Alexander Subbotin is 7th Russian Oligarch to Mysteriously Die This Year

Alexander Subbotin is at least the seventh Russian oligarch to die under strange circumstances this year.

Subbotin, the billionaire former top manager of Russian oil producer Lukoil, was found dead on Sunday in a shaman's home in Mytishchi, a city just northeast of Moscow, Russian news agency TASS reported.

The billionaire's death is the latest in a grim trend of Russian businessmen being found dead in unusual circumstances amid Russia's ongoing assault on neighboring Ukraine.

Two oligarchs were found dead within 24 hours of each other in April, while several others have also died in unusual circumstances in recent months.

Russian President Vladimir Putin gives a speech
Russian President Vladimir Putin gives a speech during the Victory Day military parade at Red Square in central Moscow on May 9, 2022. Mikhail Metzel/Sputnik/AFP via Getty Images encer Haywood

Bill Browder, a financier who was once the largest foreign portfolio investor in Russia, previously told Newsweek that people should assume the worst "any time you see a wealthy Russian dying in suspicious circumstances."

He added: "There has been enough empirical evidence of assassinations organized by the Kremlin or business rivals in Russia, to make it likely that these were murders and not suicides and other explanations that have been bandied about by the Russian authorities."

Subbotin allegedly went to a shaman's home "in a state of severe alcoholic and drug intoxication" a day before his death, a source told TASS.

Some local news outlets reported Subbotin went in search of a hangover cure allegedly involving toad poison, but these claims have not been substantiated.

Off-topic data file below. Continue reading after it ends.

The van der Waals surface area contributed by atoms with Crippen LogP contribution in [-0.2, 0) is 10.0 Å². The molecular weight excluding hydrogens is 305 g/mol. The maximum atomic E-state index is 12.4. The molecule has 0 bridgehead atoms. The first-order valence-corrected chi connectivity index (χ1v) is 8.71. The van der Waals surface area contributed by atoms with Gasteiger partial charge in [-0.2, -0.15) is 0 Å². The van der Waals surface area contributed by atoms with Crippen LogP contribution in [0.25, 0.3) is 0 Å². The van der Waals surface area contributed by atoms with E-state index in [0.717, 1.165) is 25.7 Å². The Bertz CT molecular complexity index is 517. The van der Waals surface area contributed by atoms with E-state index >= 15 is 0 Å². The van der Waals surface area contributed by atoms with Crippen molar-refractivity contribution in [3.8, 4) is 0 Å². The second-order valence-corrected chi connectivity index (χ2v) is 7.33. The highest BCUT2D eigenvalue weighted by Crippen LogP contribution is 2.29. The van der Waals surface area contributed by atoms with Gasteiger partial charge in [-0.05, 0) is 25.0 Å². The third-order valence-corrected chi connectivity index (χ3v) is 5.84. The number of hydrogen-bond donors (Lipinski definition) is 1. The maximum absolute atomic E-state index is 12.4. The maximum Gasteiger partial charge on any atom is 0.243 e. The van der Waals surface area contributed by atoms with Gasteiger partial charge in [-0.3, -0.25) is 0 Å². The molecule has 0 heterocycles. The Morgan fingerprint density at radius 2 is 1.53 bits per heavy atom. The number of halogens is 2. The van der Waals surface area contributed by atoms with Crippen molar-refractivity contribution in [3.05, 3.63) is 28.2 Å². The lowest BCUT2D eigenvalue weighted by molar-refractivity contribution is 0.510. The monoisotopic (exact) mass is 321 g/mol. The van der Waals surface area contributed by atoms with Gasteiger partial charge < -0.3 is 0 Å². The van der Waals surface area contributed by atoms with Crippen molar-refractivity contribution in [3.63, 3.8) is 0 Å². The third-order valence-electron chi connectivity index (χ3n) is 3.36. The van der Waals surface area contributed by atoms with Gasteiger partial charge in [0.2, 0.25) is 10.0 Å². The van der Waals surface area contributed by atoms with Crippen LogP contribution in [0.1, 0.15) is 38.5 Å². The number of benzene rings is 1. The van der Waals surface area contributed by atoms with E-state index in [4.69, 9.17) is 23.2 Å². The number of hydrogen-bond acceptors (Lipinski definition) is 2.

Russian authorities have launched a criminal investigation into his death after his body was found in a basement room used for "Jamaican voodoo rituals," according to TASS.

His death comes after Sergey Protosenya, the former manager of Russia's energy giant Novatek, was found hanged in the garden of his home in Lloret de Mar in Spain's Catalonia region on April 19.

His wife and daughter were found dead in their beds with stab wounds. Spanish authorities were investigating whether Protosenya killed his family and then himself or if the crime scene had been made to resemble a murder-suicide.

A day earlier, Vladislav Avaev, a former Kremlin official and former Gazprombank vice president, was found dead in his luxury Moscow apartment alongside the bodies of his wife and 13-year-old daughter.

In March, billionaire Vasily Melnikov, who worked for medical firm MedStorm, was found dead in his luxury apartment in Nizhny Novgorod.

Russian newspapers reported that Melnikov, his wife and two sons all died from stab wounds and that investigators concluded that he killed his family before taking his own life.

On February 28, Mikhail Watford, a Ukrainian-born oligarch, was found dead in his home in Surrey in the U.K.

He was reportedly found hanged in the garage of his home by a gardener, and local police said the circumstances were not suspicious.

Alexander Tyulyakov, who worked for Russian energy giant Gazprom, was found dead in a cottage near St. Petersburg on February 25.

Leonid Shulman, Gazprom's top manager, was found dead in the bathroom of a cottage in the Leningrad region, near a note that led police to believe he died by suicide, according to reports.

If you have thoughts of suicide, confidential help is available for free at the National Suicide Prevention Lifeline. Call 1-800-273-8255. The line is available 24 hours every day.

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